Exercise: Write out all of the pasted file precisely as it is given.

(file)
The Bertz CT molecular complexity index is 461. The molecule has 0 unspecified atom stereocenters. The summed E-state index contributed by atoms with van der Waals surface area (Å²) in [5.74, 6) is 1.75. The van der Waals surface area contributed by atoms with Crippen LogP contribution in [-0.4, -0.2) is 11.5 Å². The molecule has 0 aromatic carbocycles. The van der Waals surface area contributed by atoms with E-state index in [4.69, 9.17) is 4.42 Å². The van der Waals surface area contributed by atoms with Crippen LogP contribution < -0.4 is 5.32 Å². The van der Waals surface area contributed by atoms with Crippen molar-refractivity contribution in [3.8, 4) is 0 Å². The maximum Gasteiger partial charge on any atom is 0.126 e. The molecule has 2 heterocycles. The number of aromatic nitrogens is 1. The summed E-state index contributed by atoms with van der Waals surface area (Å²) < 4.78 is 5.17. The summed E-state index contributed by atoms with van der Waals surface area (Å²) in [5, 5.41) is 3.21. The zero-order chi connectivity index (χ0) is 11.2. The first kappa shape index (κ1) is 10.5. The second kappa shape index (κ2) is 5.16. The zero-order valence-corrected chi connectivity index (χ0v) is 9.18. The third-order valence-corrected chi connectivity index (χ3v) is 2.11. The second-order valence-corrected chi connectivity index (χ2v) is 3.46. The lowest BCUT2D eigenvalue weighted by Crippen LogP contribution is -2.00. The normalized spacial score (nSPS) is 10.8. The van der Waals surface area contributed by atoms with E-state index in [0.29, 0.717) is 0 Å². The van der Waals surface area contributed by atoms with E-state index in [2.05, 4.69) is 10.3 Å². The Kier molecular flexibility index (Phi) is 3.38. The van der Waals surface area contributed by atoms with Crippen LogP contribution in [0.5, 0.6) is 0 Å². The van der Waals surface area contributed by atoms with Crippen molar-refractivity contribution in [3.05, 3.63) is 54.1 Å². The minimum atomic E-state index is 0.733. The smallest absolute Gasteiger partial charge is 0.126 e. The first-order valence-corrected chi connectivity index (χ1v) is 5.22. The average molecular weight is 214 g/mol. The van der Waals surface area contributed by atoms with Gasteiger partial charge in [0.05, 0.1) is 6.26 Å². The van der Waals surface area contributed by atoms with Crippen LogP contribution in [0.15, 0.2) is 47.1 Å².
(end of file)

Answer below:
The Bertz CT molecular complexity index is 461. The molecule has 0 unspecified atom stereocenters. The summed E-state index contributed by atoms with van der Waals surface area (Å²) in [5.74, 6) is 1.75. The van der Waals surface area contributed by atoms with Crippen LogP contribution in [-0.4, -0.2) is 11.5 Å². The molecule has 0 aromatic carbocycles. The van der Waals surface area contributed by atoms with E-state index in [4.69, 9.17) is 4.42 Å². The van der Waals surface area contributed by atoms with Crippen LogP contribution < -0.4 is 5.32 Å². The van der Waals surface area contributed by atoms with Crippen molar-refractivity contribution in [3.8, 4) is 0 Å². The maximum Gasteiger partial charge on any atom is 0.126 e. The molecule has 2 heterocycles. The number of aromatic nitrogens is 1. The summed E-state index contributed by atoms with van der Waals surface area (Å²) < 4.78 is 5.17. The summed E-state index contributed by atoms with van der Waals surface area (Å²) in [5, 5.41) is 3.21. The zero-order chi connectivity index (χ0) is 11.2. The first kappa shape index (κ1) is 10.5. The second kappa shape index (κ2) is 5.16. The zero-order valence-corrected chi connectivity index (χ0v) is 9.18. The third-order valence-corrected chi connectivity index (χ3v) is 2.11. The second-order valence-corrected chi connectivity index (χ2v) is 3.46. The lowest BCUT2D eigenvalue weighted by Crippen LogP contribution is -2.00. The normalized spacial score (nSPS) is 10.8. The van der Waals surface area contributed by atoms with E-state index in [0.29, 0.717) is 0 Å². The van der Waals surface area contributed by atoms with E-state index in [2.05, 4.69) is 10.3 Å². The Kier molecular flexibility index (Phi) is 3.38. The van der Waals surface area contributed by atoms with Crippen LogP contribution in [0.5, 0.6) is 0 Å². The van der Waals surface area contributed by atoms with Crippen molar-refractivity contribution in [3.05, 3.63) is 54.1 Å². The minimum atomic E-state index is 0.733. The smallest absolute Gasteiger partial charge is 0.126 e. The first-order valence-corrected chi connectivity index (χ1v) is 5.22. The average molecular weight is 214 g/mol. The van der Waals surface area contributed by atoms with Gasteiger partial charge in [0.05, 0.1) is 6.26 Å². The van der Waals surface area contributed by atoms with Crippen LogP contribution in [0.15, 0.2) is 47.1 Å².